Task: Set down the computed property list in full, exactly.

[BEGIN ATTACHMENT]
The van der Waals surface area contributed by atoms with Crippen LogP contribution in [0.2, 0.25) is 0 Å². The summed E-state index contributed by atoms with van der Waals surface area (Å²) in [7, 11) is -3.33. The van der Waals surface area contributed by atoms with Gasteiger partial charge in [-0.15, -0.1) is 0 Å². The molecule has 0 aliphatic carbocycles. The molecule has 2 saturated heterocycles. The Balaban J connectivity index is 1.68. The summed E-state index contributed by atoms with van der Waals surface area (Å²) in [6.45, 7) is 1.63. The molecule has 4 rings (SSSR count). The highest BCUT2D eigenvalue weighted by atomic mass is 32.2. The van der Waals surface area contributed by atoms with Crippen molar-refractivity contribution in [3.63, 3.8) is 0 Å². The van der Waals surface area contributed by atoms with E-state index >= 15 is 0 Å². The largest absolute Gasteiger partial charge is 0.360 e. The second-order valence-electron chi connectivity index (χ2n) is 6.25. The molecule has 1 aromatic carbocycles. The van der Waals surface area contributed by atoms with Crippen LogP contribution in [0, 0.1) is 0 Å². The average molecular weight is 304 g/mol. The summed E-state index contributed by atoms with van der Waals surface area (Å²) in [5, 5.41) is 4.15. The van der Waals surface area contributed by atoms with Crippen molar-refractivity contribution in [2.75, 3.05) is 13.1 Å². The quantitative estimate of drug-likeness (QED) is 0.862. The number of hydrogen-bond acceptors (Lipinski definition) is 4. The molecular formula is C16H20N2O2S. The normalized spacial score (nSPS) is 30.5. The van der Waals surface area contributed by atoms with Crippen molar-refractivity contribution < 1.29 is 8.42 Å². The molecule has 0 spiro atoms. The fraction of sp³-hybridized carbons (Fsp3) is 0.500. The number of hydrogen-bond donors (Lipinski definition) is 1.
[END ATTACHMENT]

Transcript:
The van der Waals surface area contributed by atoms with Crippen LogP contribution in [0.2, 0.25) is 0 Å². The summed E-state index contributed by atoms with van der Waals surface area (Å²) in [7, 11) is -3.33. The van der Waals surface area contributed by atoms with Gasteiger partial charge in [-0.15, -0.1) is 0 Å². The molecule has 0 aliphatic carbocycles. The molecule has 2 saturated heterocycles. The Balaban J connectivity index is 1.68. The summed E-state index contributed by atoms with van der Waals surface area (Å²) in [6.45, 7) is 1.63. The molecule has 4 rings (SSSR count). The highest BCUT2D eigenvalue weighted by atomic mass is 32.2. The van der Waals surface area contributed by atoms with Crippen molar-refractivity contribution in [3.63, 3.8) is 0 Å². The van der Waals surface area contributed by atoms with E-state index >= 15 is 0 Å². The largest absolute Gasteiger partial charge is 0.360 e. The second-order valence-electron chi connectivity index (χ2n) is 6.25. The molecule has 1 aromatic carbocycles. The van der Waals surface area contributed by atoms with Crippen LogP contribution in [0, 0.1) is 0 Å². The average molecular weight is 304 g/mol. The summed E-state index contributed by atoms with van der Waals surface area (Å²) in [5, 5.41) is 4.15. The van der Waals surface area contributed by atoms with Crippen molar-refractivity contribution in [2.75, 3.05) is 13.1 Å². The quantitative estimate of drug-likeness (QED) is 0.862. The number of hydrogen-bond acceptors (Lipinski definition) is 4. The molecular formula is C16H20N2O2S. The normalized spacial score (nSPS) is 30.5. The van der Waals surface area contributed by atoms with Crippen molar-refractivity contribution < 1.29 is 8.42 Å². The molecule has 0 spiro atoms. The fraction of sp³-hybridized carbons (Fsp3) is 0.500. The number of hydrogen-bond donors (Lipinski definition) is 1.